Brent Yarina, Senior Editor, April 8, 2014

While analysts across the nation are busy compiling their super-early 2014-15 hoops polls, I thought I'd go with a more exact-inexact exercise and share my top five 2014-15 breakout candidates. You know the names from this season, but they're certain to be even bigger names next season.

Derrick Walton Jr., Michigan. Two names for you: Darius Morris and Trey Burke. Those are John Beilein's previous two point guards, and both made gigantic strides as a sophomore. Walton Jr. isn't going to win National Player of the Year, as Burke did, but he's a do-it-all guard who will continue the recent trend and build off a strong freshman year (7.9 ppg, 3 rpg, 2.9 apg).

Mike Gesell, Iowa. Yes, Gesell suffered a dip in points and rebounds as a sophomore; and yes, he made just 4 of his final 27 shots this season. Still, Gesell compiled a silly 3-to-1 assist-to-turnover ratio and figures to assume a bigger role in the offense now that Devyn Marble is out of eligibility. The assists and opportunities are there to be had, and Gesell very well may lead the Big Ten in the department.

Kendrick Nunn, Illinois. Once John Groce decided to start Nunn and fellow highly touted freshman Malcolm Hill on Feb. 9, Nunn shot 48 percent and averaged 10.3 points and 1.7 3-pointers in the Illini's final 12 games. Not coincidentally, Illinois went 7-5 during the stretch. The good news: Nunn's minutes and role are only going to increase.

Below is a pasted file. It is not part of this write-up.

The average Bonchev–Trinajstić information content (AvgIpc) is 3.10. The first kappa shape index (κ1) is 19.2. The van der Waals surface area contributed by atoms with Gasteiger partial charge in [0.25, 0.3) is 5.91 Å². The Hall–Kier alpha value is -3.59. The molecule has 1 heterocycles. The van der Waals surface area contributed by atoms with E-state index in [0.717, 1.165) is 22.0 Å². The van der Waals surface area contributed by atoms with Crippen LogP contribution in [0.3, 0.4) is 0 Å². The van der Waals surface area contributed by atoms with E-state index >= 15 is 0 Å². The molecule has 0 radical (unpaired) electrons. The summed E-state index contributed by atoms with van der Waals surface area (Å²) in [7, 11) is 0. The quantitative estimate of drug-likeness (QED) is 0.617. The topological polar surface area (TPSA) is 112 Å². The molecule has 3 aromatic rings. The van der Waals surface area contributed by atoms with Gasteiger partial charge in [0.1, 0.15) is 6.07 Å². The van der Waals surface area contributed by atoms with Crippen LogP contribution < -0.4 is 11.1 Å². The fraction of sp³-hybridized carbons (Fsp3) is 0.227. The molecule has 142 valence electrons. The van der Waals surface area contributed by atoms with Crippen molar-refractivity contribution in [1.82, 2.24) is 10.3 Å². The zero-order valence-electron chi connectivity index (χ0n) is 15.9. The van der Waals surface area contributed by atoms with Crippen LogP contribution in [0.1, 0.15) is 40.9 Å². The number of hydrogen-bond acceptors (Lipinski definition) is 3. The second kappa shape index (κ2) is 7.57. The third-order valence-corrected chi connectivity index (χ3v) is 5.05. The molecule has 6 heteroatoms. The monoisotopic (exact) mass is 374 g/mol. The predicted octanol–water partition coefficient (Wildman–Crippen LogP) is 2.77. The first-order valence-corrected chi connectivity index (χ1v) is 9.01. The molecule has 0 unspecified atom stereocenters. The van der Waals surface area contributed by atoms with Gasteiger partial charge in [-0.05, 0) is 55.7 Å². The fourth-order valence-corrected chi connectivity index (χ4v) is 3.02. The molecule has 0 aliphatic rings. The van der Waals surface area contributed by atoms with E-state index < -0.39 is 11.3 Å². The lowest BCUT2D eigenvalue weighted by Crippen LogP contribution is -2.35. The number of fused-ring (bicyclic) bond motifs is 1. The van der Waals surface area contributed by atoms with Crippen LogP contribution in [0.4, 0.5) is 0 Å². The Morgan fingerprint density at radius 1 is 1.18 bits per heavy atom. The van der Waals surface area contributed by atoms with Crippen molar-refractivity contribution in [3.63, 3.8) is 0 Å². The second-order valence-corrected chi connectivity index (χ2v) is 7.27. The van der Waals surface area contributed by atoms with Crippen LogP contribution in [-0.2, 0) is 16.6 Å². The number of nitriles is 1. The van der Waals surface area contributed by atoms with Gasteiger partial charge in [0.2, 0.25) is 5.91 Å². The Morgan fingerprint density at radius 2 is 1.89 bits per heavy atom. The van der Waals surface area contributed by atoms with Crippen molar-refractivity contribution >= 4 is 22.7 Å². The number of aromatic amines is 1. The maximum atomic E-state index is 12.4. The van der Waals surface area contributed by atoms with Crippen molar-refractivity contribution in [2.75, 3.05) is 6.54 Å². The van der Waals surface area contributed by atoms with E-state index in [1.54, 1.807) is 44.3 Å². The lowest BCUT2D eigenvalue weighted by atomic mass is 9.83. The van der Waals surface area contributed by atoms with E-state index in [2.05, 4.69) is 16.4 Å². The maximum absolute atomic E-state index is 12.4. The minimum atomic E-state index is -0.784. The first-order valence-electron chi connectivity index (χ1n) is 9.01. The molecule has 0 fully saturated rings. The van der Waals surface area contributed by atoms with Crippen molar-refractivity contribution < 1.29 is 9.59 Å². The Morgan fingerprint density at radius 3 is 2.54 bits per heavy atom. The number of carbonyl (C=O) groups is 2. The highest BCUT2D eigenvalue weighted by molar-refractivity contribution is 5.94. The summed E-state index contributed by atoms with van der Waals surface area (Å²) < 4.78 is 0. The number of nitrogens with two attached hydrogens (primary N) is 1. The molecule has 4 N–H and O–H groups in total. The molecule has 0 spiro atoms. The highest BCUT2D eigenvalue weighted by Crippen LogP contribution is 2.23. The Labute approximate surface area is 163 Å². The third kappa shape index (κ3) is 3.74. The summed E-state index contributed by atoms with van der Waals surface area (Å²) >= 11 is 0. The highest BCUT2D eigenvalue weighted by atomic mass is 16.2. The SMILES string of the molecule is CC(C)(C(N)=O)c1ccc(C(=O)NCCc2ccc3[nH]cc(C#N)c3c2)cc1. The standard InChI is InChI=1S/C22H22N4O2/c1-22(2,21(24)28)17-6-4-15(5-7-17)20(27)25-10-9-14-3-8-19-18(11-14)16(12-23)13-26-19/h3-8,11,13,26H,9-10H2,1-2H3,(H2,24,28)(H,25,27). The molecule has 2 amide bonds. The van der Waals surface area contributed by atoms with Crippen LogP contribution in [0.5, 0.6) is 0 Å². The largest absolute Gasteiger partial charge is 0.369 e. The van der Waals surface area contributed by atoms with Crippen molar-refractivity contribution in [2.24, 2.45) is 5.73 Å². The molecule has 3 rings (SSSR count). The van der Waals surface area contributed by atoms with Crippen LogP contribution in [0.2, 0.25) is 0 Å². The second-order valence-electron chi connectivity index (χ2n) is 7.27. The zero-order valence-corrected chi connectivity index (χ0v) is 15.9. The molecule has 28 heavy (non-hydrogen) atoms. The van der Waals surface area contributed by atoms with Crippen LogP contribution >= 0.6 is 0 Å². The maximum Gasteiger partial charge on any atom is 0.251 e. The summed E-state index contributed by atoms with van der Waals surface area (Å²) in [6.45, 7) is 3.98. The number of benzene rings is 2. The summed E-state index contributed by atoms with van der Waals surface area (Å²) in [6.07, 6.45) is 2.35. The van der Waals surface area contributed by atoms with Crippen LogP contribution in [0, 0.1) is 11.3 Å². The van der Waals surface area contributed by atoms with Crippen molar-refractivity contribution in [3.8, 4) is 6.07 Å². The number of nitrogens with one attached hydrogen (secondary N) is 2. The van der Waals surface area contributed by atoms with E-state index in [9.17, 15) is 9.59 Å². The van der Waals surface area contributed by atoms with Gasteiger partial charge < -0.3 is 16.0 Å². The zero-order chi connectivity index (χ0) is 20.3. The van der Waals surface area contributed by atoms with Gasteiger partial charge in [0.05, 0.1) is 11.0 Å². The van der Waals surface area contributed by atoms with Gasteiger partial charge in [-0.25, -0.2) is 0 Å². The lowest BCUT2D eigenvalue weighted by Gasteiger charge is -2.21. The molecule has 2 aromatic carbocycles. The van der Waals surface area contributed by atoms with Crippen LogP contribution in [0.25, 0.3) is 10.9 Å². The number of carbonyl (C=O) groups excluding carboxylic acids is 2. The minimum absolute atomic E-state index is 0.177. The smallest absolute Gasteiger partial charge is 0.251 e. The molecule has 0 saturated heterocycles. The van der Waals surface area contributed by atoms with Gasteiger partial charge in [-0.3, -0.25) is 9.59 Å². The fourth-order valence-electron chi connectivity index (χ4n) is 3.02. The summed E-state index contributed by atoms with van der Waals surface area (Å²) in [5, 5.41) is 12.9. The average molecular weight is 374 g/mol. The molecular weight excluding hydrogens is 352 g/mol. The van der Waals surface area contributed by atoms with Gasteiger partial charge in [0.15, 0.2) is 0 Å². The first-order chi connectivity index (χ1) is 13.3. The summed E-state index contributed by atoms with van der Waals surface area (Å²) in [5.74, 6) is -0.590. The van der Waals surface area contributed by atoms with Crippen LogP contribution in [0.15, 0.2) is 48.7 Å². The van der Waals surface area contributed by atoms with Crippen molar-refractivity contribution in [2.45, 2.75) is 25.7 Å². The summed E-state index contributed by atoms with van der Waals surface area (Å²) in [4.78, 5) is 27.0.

Denzel Valentine, Michigan State. The most accomplished name on this list, Valentine is the safest bet to become a star in 2014-15. Even if Branden Dawson and Gary Harris stay, Valentine is going to become an All-Big Ten performer. Should they both leave, this is Valentine's team. I kind of hope it is his team, because he's a talent who could flirt with multiple triple-doubles.

Nigel Hayes, Wisconsin. It's hard not to love Hayes' game. The only real concern – if you want to call it that – is the free-throw shooting (57 percent). Consider the gregarious forward's pretty jump shot, and the free throws shouldn't be far behind. Hayes has the body, the skills and the coach to make serious strides every season. There's a reason people have compared him to Draymond Green.

About Brent Yarina senior editor Brent Yarina covers football and men's basketball for He writes the popular uniform feature "Clothes Call," which also focuses on the latest cosmetic changes across Big Ten arenas and stadiums. Read all of his work here. You can subscribe to Yarina's RSS feed and follow him on Twitter @BTNBrentYarina.